A CVS Pharmacy planned for the northwest corner of Harlem Avenue and Cermak Road in North Riverside won’t open until spring 2011 at the earliest, because construction can’t begin until a former owner of the property cleans the site of all contaminated soil.

Dan McMillan, CFO of Rizza Auto Group, which owns the property, said that British Petroleum will clean up the former gas station site by Sept. 1. That will allow CVS to finally purchase the property from Rizza, which has had the 1-acre site on the market since January 2009.

“We’ll continue to proceed,” McMillan said. “You’d be amazed at what it takes to develop an acre.”

In the meantime, CVS representatives will appear before a joint meeting of the North Riverside Plan Commission and Zoning Board of Appeals at 7 p.m. on Tuesday, April 20.

At the meeting, the company will ask the village to approve a partial rezoning of the property and seek zoning variations for parking and signage for the proposed CVS store.

According to plans on file at the village’s building department, CVS plans to build a 13,250-square-foot store with a two-lane drive-thru on the corner property. Access to the pharmacy will be available both from Harlem Avenue and Cermak Road, according to the site plan.

One main entry point will be on Cermak Road, west of Harlem Avenue at the stop light adjacent to both MB Bank and Kohl’s. According to McMillan, CVS and the bank have come to an agreement that will allow the construction of an east-west frontage road in front of MB Bank, giving access to the corner property.

The creation of the frontage road will also give the bank 14 more parking spaces in front of its building and will remove what has become a favorite haunt of skateboarders.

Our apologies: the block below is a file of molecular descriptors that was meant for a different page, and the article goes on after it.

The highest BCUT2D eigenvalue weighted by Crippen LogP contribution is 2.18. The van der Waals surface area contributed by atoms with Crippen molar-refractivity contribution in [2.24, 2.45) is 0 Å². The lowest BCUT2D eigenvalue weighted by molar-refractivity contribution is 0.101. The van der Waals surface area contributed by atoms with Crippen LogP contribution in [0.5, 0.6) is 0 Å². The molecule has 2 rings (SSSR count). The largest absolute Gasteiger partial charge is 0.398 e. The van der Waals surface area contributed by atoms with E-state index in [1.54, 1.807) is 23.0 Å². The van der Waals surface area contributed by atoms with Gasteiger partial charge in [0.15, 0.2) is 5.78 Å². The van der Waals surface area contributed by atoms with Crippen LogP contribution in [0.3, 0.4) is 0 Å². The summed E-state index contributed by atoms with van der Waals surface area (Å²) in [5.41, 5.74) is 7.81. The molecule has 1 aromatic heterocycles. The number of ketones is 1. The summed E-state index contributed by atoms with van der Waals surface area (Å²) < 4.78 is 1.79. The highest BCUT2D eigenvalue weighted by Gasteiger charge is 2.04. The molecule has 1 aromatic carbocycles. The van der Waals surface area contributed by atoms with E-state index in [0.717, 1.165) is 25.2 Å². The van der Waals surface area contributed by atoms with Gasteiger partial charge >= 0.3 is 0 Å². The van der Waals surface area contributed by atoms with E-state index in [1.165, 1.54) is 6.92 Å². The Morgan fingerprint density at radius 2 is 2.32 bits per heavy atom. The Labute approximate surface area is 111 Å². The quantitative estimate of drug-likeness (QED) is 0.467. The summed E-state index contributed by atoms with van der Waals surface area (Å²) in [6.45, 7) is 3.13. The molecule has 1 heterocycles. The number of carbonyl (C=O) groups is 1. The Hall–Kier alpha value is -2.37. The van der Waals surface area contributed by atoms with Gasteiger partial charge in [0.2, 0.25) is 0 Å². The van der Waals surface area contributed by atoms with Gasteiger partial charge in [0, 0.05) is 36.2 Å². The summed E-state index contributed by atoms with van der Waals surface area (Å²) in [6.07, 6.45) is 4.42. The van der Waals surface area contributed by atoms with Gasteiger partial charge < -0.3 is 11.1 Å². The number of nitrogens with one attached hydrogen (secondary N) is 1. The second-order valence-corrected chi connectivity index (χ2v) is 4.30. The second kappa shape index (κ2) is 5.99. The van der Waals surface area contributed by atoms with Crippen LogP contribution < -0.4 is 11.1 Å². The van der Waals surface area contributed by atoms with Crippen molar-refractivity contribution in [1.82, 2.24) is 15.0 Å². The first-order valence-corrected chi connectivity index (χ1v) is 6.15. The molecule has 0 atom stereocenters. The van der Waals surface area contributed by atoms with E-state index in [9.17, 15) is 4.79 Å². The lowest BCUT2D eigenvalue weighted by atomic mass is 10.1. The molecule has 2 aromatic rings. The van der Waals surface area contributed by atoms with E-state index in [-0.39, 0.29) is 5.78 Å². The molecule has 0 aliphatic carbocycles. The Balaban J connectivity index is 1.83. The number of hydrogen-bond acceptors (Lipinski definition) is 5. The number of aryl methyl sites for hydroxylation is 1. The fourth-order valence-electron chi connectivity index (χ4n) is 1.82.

The plan also shows a north-south frontage road along Harlem Avenue just north of 21st Street, where Rizza Ford has a driveway into its lot. Such an entry could allow access on Harlem Avenue in both directions, though northbound entry at that location appears problematic.

After the zoning questions are settled, BP will schedule soil tests and do cleanup work in June. As part of the sale agreement between the then-Amoco Oil Company and Rizza Auto Group back in 1985, McMillan said, BP is obligated to perform and pay for further site remediation.

Only a small portion of the 1-acre site will need further remediation, according to McMillan.

“It’s probably well under two-tenths of an acre,” he said.

But it will take another couple of months to get final sign-off from the Metropolitan Water Reclamation District, McMillan said, which will delay the sale of the property and construction until early fall.

“We’ll probably close this deal after Sept. 1,” McMillan said, “And they’ll break ground in the fall, so they’ll finish next spring.”